Chris Christie Teases New Jersey News Media With Profanity, Jokes and Taunts (for Charity)

It seemed to crystallize his mounting and, until now, politely expressed resentments toward the local news media that has most closely and aggressively covered his governorship and his political decline over the last year. His speech was supposed to be off the record. But it was surreptitiously recorded and obtained by International Business Times, which published it online Thursday.

The governor appeared on stage after a series of biting skits, performed by reporters, that mocked Mr. Christie for his administration’s role in closing lanes to the George Washington Bridge, his sagging poll numbers in New Jersey and his long odds in the 2016 presidential race.

A sample number: “Nacho Man,” a reference to Mr. Christie’s appetite, sung to the tune of “Macho Man,” and “I’m So Indicted,” an allusion to criminal charges in the bridge case, to the tune of “I’m So Excited.”

Mr. Christie swore, gratuitously and enthusiastically, at least nine times in his speech, rendering many one-liners unprintable in this publication.

At one point, Mr. Christie joked that he was not the “heartless bastard I was portrayed as tonight,” according to the audio recording from the International Business Times.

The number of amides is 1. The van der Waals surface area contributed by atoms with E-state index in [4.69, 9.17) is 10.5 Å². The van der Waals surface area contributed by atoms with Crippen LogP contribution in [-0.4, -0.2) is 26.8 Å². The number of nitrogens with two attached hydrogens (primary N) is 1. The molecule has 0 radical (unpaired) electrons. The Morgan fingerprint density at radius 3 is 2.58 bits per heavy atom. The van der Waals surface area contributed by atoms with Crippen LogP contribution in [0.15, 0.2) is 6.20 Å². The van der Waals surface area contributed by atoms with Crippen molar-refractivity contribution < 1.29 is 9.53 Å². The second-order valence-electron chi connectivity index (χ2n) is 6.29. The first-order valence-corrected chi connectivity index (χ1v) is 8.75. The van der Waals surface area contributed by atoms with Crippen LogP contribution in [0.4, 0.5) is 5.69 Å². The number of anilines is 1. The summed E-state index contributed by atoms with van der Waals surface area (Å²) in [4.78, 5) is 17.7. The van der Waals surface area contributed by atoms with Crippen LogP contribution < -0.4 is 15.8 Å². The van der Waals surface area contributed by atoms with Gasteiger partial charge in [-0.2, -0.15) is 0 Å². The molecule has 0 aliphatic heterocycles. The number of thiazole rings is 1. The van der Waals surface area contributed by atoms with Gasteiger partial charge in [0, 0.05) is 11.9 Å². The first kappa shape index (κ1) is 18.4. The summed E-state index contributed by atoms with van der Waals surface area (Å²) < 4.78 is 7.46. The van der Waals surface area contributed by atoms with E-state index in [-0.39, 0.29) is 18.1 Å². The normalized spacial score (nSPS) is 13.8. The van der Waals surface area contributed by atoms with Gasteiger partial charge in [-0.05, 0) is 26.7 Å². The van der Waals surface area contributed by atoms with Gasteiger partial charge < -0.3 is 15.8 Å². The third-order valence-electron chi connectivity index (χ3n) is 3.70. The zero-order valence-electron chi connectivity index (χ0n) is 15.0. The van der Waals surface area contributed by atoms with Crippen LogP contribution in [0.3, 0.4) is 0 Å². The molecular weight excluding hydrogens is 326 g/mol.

Mr. Christie told the crowd of reporters that he would by no means return to the dinner in 2016, no matter how badly he was doing in the presidential campaign.

“Anything that gets me off this stage next year,” he said, deploying a curse to describe the stage. “I’m willing to do anything.”

He added: “Why do you think I might run for president?”

He repeatedly told the group that he did not give a darn — about them or the show — but used a more colorful expression.

Recalling an accident that involved one reporter en route to the show, he asked: “Why wasn’t the car bigger and why weren’t YOU in it?”

The crowd of about 300, which included not just journalists but lawmakers, lobbyists operatives and aides, laughed at times and at other times jeered during the governor’s 17-minute speech.

A spokesman for Mr. Christie, Kevin Roberts, described the speech as entirely in line with the spirit and history of the show, which doubles as a charity event. A reporter for The New York Times attended.

“All of the songs and acts of the night, including the governor’s obvious parody of himself, were in jest,” Mr. Roberts said.

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